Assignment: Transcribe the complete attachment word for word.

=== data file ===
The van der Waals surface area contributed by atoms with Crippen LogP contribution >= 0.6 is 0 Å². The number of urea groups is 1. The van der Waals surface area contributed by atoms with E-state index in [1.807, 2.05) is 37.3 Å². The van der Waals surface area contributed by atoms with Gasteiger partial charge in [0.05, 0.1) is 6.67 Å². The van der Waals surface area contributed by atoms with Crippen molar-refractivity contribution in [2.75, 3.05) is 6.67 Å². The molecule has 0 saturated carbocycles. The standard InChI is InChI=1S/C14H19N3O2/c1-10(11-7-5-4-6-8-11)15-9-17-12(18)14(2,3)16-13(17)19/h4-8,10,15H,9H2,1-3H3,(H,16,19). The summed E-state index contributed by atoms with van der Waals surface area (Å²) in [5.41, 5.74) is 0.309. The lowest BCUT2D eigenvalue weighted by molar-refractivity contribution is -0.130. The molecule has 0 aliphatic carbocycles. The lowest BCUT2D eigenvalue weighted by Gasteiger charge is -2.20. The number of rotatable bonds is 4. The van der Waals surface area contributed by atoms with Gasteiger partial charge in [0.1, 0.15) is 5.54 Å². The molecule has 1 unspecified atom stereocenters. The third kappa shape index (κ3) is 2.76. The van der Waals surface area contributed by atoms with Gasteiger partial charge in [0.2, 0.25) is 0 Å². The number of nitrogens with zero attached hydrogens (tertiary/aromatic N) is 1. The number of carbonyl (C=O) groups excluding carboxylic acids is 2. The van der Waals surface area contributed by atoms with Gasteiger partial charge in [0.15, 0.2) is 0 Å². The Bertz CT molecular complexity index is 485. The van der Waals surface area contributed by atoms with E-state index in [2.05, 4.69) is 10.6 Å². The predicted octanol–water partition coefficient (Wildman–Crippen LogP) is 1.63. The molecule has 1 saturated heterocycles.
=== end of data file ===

The van der Waals surface area contributed by atoms with Crippen LogP contribution >= 0.6 is 0 Å². The number of urea groups is 1. The van der Waals surface area contributed by atoms with E-state index in [1.807, 2.05) is 37.3 Å². The van der Waals surface area contributed by atoms with Gasteiger partial charge in [0.05, 0.1) is 6.67 Å². The van der Waals surface area contributed by atoms with Crippen molar-refractivity contribution in [2.75, 3.05) is 6.67 Å². The molecule has 0 saturated carbocycles. The standard InChI is InChI=1S/C14H19N3O2/c1-10(11-7-5-4-6-8-11)15-9-17-12(18)14(2,3)16-13(17)19/h4-8,10,15H,9H2,1-3H3,(H,16,19). The summed E-state index contributed by atoms with van der Waals surface area (Å²) in [5.41, 5.74) is 0.309. The lowest BCUT2D eigenvalue weighted by molar-refractivity contribution is -0.130. The molecule has 0 aliphatic carbocycles. The lowest BCUT2D eigenvalue weighted by Gasteiger charge is -2.20. The number of rotatable bonds is 4. The van der Waals surface area contributed by atoms with Gasteiger partial charge in [0.1, 0.15) is 5.54 Å². The molecule has 1 unspecified atom stereocenters. The third kappa shape index (κ3) is 2.76. The van der Waals surface area contributed by atoms with Gasteiger partial charge in [0.2, 0.25) is 0 Å². The number of nitrogens with zero attached hydrogens (tertiary/aromatic N) is 1. The number of carbonyl (C=O) groups excluding carboxylic acids is 2. The van der Waals surface area contributed by atoms with Gasteiger partial charge in [0.15, 0.2) is 0 Å². The Bertz CT molecular complexity index is 485. The van der Waals surface area contributed by atoms with E-state index in [2.05, 4.69) is 10.6 Å². The predicted octanol–water partition coefficient (Wildman–Crippen LogP) is 1.63. The molecule has 1 saturated heterocycles.